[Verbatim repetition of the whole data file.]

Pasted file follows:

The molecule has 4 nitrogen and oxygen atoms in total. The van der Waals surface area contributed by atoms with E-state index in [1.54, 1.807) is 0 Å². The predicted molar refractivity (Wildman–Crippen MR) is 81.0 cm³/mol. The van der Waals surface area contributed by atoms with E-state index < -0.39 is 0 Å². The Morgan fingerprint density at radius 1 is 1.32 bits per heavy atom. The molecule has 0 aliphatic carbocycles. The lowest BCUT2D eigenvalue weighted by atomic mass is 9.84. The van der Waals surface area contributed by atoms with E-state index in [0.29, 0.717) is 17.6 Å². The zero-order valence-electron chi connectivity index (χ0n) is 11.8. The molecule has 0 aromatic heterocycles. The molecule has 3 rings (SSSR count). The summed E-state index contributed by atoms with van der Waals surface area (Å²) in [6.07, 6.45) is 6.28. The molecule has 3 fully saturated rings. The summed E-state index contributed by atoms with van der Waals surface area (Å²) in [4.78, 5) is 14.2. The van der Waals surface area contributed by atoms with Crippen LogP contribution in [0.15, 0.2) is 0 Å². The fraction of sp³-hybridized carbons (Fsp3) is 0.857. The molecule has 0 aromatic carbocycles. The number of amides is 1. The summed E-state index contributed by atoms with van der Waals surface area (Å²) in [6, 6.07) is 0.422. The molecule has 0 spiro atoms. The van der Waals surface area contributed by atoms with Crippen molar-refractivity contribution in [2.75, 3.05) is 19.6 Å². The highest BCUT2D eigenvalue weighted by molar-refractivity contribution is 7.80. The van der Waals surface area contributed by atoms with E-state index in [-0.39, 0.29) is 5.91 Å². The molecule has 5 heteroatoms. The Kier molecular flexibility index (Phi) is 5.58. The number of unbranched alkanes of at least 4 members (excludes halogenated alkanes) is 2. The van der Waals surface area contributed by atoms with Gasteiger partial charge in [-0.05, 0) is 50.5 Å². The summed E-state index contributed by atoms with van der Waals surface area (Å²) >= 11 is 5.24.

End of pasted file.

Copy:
The molecule has 4 nitrogen and oxygen atoms in total. The van der Waals surface area contributed by atoms with E-state index in [1.54, 1.807) is 0 Å². The predicted molar refractivity (Wildman–Crippen MR) is 81.0 cm³/mol. The van der Waals surface area contributed by atoms with E-state index < -0.39 is 0 Å². The Morgan fingerprint density at radius 1 is 1.32 bits per heavy atom. The molecule has 0 aliphatic carbocycles. The lowest BCUT2D eigenvalue weighted by atomic mass is 9.84. The van der Waals surface area contributed by atoms with E-state index in [0.29, 0.717) is 17.6 Å². The zero-order valence-electron chi connectivity index (χ0n) is 11.8. The molecule has 0 aromatic heterocycles. The molecule has 3 rings (SSSR count). The summed E-state index contributed by atoms with van der Waals surface area (Å²) in [6.07, 6.45) is 6.28. The molecule has 3 fully saturated rings. The summed E-state index contributed by atoms with van der Waals surface area (Å²) in [4.78, 5) is 14.2. The van der Waals surface area contributed by atoms with Crippen LogP contribution in [0.15, 0.2) is 0 Å². The fraction of sp³-hybridized carbons (Fsp3) is 0.857. The molecule has 0 aromatic carbocycles. The number of amides is 1. The summed E-state index contributed by atoms with van der Waals surface area (Å²) in [6, 6.07) is 0.422. The molecule has 0 spiro atoms. The van der Waals surface area contributed by atoms with Crippen molar-refractivity contribution in [2.75, 3.05) is 19.6 Å². The highest BCUT2D eigenvalue weighted by molar-refractivity contribution is 7.80. The van der Waals surface area contributed by atoms with E-state index in [-0.39, 0.29) is 5.91 Å². The molecule has 5 heteroatoms. The Kier molecular flexibility index (Phi) is 5.58. The number of unbranched alkanes of at least 4 members (excludes halogenated alkanes) is 2. The van der Waals surface area contributed by atoms with Gasteiger partial charge in [-0.05, 0) is 50.5 Å². The summed E-state index contributed by atoms with van der Waals surface area (Å²) >= 11 is 5.24.